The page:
Abusive relationships are difficult in many ways, and while divorce can set you free, if there are children involved, custody can be difficult. You may wonder whether you are obligated to let your ex have custody over your children or whether you can gain full custody over them.
Here is what you need to know about what can happen with child custody when you have an abusive spouse you’re divorcing. Bear in mind that in order to know what your specific options are, you will need to consult with an attorney. This blog does not constitute legal advice, but rather provides general information that may or may not be relevant to your case.
Does Your Abusive Spouse Have A Right To Child Custody?
Some victims of abuse think that it is not their right to stand between a child and their other parent. They think that the other parent has a right to have a relationship with their child.
In cases of abuse, many victims are not believed because while the abuser may be abusive to them, they are not abusive to other people in their life. As such, people may claim that the victim is lying because they have never seen that sort of behavior from the abuser.
However, it is common for abusers to abuse some people while being perfectly charming and normal to others. Some victims of abuse think that because of this, just because they were abused does not mean that the abuser will abuse the children, and ergo assume that they should not press charges and should allow the abuser child custody.
Courts generally want what is best for the child. If the child might be in danger, they may deny or restrict custody. In order for this to occur, there must be proof beyond reasonable doubt that the children would be in danger around your abusive spouse.
About Child Custody In Divorces With Domestic Violence
Cases involving abuse are always challenging. While false allegations of abuse are rare (between 2% – 10% of all accusations made, meaning that 90+% of accusations are made in good faith), they do occur. This means that it needs to be proved beyond a reasonable doubt that the abuse occurred and the accused is responsible. If you’re worried for your safety and/or your children’s safety, you may be scared of the process, worried you won’t be believed, and want to know what you can do in order to protect your children and yourself.
However, courts want to keep your children safe. They will thoroughly investigate the abuse, the acts committed, the frequency of the acts, and the impact the abuse has had on children. They do not want your children exposed to or witnessing domestic violence.
Do Abusive Spouses Get Child Custody?
There are many ways that custody can turn out in cases with domestic violence, depending on the evidence, how the children are affected, and the judge. Typically, both parents should be able to have a meaningful role in the upbringing of their child, but domestic violence can complicate the matter. Even when domestic violence is present in a divorce case, it does not automatically mean that the violent spouse will lose custody or parenting rights.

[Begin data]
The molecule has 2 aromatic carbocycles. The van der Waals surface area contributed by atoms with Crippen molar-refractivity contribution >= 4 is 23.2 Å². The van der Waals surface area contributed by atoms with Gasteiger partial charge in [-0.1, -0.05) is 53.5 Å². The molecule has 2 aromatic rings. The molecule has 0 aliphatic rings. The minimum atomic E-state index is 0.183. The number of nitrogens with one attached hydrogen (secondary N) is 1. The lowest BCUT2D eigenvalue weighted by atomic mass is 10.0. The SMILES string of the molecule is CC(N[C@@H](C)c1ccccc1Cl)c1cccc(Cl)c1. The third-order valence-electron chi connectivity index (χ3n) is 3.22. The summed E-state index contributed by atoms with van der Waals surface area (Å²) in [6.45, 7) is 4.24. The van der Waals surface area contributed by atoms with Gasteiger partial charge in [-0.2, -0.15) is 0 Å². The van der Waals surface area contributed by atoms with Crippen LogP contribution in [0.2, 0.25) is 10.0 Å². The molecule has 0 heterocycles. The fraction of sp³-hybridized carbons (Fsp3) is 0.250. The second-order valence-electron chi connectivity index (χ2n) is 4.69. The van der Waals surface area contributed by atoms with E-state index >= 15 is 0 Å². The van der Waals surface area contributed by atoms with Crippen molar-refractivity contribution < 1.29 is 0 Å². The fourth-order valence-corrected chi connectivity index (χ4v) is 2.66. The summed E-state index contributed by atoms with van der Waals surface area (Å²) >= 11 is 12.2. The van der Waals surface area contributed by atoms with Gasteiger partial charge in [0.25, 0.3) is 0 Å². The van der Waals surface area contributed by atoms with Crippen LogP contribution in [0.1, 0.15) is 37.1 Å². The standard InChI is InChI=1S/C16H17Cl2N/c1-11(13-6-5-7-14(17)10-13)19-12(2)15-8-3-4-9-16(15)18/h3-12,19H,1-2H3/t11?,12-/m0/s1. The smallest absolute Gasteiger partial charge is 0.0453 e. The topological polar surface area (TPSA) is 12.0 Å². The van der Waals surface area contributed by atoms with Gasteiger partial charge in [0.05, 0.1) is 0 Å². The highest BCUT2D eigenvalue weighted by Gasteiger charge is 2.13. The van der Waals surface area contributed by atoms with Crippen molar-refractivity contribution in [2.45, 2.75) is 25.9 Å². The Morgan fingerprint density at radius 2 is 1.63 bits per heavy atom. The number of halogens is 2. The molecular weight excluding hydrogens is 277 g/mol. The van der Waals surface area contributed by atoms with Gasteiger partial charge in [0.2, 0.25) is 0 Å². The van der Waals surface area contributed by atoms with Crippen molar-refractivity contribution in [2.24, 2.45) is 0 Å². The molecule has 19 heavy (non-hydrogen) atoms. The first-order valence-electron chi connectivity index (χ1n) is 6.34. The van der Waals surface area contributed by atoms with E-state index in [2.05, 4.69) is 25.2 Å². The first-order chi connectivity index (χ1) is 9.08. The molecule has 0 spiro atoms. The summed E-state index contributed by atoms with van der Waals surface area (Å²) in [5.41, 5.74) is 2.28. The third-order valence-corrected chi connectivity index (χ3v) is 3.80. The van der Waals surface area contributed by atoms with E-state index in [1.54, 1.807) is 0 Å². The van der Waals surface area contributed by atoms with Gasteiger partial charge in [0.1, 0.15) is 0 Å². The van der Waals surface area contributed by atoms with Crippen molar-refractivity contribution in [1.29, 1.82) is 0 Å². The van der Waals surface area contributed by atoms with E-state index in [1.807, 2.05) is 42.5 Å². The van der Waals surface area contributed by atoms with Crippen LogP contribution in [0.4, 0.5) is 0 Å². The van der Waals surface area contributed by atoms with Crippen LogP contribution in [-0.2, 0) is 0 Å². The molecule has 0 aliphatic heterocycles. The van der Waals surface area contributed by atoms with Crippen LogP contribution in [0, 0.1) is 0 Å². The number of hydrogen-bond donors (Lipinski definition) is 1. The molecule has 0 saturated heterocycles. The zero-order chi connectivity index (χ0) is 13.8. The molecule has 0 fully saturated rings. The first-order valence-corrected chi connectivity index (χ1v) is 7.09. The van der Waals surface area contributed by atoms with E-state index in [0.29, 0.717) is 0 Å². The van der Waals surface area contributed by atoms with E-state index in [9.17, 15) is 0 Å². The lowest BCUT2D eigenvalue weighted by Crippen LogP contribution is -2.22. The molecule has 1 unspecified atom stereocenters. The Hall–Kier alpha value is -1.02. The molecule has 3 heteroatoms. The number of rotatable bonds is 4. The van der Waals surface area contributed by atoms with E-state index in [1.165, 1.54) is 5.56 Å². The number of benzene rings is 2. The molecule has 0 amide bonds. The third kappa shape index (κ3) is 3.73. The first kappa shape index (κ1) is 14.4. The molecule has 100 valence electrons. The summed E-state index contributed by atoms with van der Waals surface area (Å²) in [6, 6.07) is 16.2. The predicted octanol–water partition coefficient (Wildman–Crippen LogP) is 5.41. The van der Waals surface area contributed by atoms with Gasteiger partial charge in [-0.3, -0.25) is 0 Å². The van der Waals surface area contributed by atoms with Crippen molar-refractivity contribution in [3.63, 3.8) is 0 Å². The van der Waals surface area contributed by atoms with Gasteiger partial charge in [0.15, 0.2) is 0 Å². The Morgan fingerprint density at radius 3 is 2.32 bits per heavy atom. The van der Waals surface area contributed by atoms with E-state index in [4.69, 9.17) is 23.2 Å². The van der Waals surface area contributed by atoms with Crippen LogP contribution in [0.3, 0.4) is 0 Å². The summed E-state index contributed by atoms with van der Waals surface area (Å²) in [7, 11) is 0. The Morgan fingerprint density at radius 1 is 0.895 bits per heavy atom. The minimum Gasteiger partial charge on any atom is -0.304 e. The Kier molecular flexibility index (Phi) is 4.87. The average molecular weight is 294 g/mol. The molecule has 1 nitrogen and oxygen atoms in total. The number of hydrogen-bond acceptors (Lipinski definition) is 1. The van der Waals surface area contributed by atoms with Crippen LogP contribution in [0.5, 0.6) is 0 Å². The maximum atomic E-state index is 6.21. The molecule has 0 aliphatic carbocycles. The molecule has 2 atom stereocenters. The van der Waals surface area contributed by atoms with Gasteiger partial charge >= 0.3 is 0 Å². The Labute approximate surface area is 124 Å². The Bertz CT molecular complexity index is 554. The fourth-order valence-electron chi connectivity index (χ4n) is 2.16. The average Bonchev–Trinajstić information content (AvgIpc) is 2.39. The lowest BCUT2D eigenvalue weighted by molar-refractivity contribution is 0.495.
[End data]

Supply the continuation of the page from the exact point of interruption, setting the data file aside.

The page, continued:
The judge will consider all factors involving the danger the violent spouse presents to the children when making a decision. Judges typically want to allow for the possibility of a bond with both parents, so long as the children themselves are not in danger.
While it may be upsetting to know that in most cases, your abusive spouse will still be able to visit your children even if they do not get custody, this isn’t out of the ordinary. As long as the parent has not abused the children, it is common for them to have visitation rights. If you do not feel safe around your spouse, you can agree to meet at a very public location, such as the local police station, or ask the court to appoint a supervisor for the visit.
If your spouse has a long history of domestic violence, then the judge may choose to severely restrict visitation. Many judges opt for supervised visitation in cases involving domestic violence. This is when your spouse and your child may be observed and supervised by a third party during a short visit at a neutral location.
Other options include ordering the violent spouse to undergo therapy while the custody case is pending.
You may be able to get an emergency custody order while fighting for long-term custody of your children.
If you have other ideas, you can propose them to the judge. Most judges are open to ideas that keep everyone safe while allowing visitation.
However, if the abusive spouse has been abusive to the children as well, they may lose all custody and visitation rights. It is important to have a good lawyer on your side in order to keep both you and your children safe.
Do You Need Help With Your Child Custody Case?
Kaufman, Nichols, & Kaufman provides family law representation in the Ogden area. We understand how contentious child custody cases can be, and how much more difficult domestic violence makes the matter. We are here to help you keep yourself and your child safe. Contact us today to learn more about what we can do to assist you with child custody matters in Ogden, UT.